And it’s their oddness that makes them interesting and what drives millions of people to tune in each week.

In an earlier Copyblogger post on branding and belly dancing, I spoke about the importance of creating a character — one that allows you to show off a heightened version of yourself to attract the right people to what you’re selling.

You’re probably not 4’9″ and God knows the world doesn’t need another Snooki, but what’s kooky and stand-out about you?

Figure out what it is and how you can make it work to your advantage.

Identify it. Use it. Become it.

Lesson 2: Polarization is a good thing

It doesn’t matter if you’re big, little or fall somewhere in between. Most of us are afraid to be a polarizing figure by taking a hard stance.

Just look at what happened to Groupon after the Super Bowl.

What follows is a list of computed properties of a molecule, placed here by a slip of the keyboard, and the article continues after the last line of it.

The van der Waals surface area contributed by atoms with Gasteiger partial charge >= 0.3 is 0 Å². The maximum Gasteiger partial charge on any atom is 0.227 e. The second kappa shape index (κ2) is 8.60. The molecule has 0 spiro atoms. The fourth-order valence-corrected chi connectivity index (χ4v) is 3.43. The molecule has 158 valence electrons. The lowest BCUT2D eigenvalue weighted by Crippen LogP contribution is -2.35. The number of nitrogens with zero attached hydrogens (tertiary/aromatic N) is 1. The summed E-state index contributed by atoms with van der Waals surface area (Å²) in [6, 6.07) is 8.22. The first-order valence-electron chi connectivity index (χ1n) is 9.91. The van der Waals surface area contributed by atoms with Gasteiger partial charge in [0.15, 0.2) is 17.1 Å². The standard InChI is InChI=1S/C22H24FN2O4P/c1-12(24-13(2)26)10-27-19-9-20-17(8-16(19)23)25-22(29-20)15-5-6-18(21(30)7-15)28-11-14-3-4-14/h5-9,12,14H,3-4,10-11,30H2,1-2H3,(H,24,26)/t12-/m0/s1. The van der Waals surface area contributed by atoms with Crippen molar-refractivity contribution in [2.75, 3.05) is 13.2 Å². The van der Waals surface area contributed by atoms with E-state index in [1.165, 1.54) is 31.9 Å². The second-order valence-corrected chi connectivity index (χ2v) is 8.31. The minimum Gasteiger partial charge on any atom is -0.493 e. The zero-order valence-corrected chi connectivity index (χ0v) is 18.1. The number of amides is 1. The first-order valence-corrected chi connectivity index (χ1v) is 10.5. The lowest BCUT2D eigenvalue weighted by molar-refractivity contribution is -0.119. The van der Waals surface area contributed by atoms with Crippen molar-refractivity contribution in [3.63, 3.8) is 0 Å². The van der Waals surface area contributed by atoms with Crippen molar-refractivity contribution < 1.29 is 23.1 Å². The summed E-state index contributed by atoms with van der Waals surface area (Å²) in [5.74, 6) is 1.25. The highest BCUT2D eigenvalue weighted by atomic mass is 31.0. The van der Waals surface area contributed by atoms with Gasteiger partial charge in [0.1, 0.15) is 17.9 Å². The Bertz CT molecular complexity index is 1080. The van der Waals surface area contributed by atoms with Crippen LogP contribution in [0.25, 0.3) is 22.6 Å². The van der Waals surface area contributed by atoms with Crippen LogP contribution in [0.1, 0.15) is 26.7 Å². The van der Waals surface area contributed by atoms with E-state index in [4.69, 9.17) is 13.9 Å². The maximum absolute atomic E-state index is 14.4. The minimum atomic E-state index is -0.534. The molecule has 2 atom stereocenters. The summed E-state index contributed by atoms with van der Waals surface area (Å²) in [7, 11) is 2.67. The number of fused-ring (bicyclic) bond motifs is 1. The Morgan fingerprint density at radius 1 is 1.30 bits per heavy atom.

We hold back from going too far left, too far right or too far in our own direction in fear that we’ll be isolating our audience. And I get that – because you very often will be. But that’s not a bad thing.

The Jersey Shore kids are good examples of that. You’re either appalled by their train wreck or you’re mesmerized by it. And that’s why it works.

A post on the OK Cupid blog last month touched on the same concept, bringing up the mathematics of beauty. Specifically, it showed how playing up what some people don’t like about you allows you to attract the people who will.

It’s why edgy Meaghan Fox is more attractive than wholesome Kristen Bell, or why guys with tattoos are rated better looking than the average prepster.